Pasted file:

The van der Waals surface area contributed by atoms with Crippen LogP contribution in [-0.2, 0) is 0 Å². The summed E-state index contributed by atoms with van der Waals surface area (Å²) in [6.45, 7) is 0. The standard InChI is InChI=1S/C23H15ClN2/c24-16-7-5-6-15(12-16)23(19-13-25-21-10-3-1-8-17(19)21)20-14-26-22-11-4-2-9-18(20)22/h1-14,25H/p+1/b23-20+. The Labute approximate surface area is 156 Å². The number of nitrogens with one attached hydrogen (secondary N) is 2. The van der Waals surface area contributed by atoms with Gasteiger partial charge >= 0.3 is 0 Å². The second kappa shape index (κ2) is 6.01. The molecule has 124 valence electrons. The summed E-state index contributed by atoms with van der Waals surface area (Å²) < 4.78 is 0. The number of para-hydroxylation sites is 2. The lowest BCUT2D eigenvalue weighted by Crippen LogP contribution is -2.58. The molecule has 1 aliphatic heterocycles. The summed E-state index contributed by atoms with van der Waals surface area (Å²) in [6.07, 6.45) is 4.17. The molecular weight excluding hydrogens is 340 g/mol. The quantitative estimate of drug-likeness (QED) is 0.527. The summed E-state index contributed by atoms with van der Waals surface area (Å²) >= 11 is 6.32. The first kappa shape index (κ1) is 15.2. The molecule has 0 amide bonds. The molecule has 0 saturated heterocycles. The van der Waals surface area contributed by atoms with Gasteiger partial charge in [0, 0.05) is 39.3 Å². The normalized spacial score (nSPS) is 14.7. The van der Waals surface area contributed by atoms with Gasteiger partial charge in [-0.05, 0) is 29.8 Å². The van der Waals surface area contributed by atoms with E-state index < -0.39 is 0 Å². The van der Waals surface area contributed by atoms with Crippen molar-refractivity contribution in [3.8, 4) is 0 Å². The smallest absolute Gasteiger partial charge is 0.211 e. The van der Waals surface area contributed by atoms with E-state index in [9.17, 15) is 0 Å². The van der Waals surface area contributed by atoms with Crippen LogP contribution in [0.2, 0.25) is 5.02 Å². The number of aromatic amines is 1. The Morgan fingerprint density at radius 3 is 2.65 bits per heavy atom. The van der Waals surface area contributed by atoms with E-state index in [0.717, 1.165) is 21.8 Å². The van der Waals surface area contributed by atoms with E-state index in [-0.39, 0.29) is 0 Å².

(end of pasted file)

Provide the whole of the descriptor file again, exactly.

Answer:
The van der Waals surface area contributed by atoms with Crippen LogP contribution in [-0.2, 0) is 0 Å². The summed E-state index contributed by atoms with van der Waals surface area (Å²) in [6.45, 7) is 0. The standard InChI is InChI=1S/C23H15ClN2/c24-16-7-5-6-15(12-16)23(19-13-25-21-10-3-1-8-17(19)21)20-14-26-22-11-4-2-9-18(20)22/h1-14,25H/p+1/b23-20+. The Labute approximate surface area is 156 Å². The number of nitrogens with one attached hydrogen (secondary N) is 2. The van der Waals surface area contributed by atoms with Gasteiger partial charge >= 0.3 is 0 Å². The second kappa shape index (κ2) is 6.01. The molecule has 124 valence electrons. The summed E-state index contributed by atoms with van der Waals surface area (Å²) < 4.78 is 0. The number of para-hydroxylation sites is 2. The lowest BCUT2D eigenvalue weighted by Crippen LogP contribution is -2.58. The molecule has 1 aliphatic heterocycles. The summed E-state index contributed by atoms with van der Waals surface area (Å²) in [6.07, 6.45) is 4.17. The molecular weight excluding hydrogens is 340 g/mol. The quantitative estimate of drug-likeness (QED) is 0.527. The summed E-state index contributed by atoms with van der Waals surface area (Å²) >= 11 is 6.32. The first kappa shape index (κ1) is 15.2. The molecule has 0 amide bonds. The molecule has 0 saturated heterocycles. The van der Waals surface area contributed by atoms with Gasteiger partial charge in [0, 0.05) is 39.3 Å². The normalized spacial score (nSPS) is 14.7. The van der Waals surface area contributed by atoms with Gasteiger partial charge in [-0.05, 0) is 29.8 Å². The van der Waals surface area contributed by atoms with E-state index < -0.39 is 0 Å². The van der Waals surface area contributed by atoms with Crippen molar-refractivity contribution in [3.8, 4) is 0 Å². The smallest absolute Gasteiger partial charge is 0.211 e. The van der Waals surface area contributed by atoms with E-state index in [9.17, 15) is 0 Å². The van der Waals surface area contributed by atoms with Crippen LogP contribution in [0.2, 0.25) is 5.02 Å². The number of aromatic amines is 1. The Morgan fingerprint density at radius 3 is 2.65 bits per heavy atom. The van der Waals surface area contributed by atoms with E-state index in [0.717, 1.165) is 21.8 Å². The van der Waals surface area contributed by atoms with E-state index in [-0.39, 0.29) is 0 Å².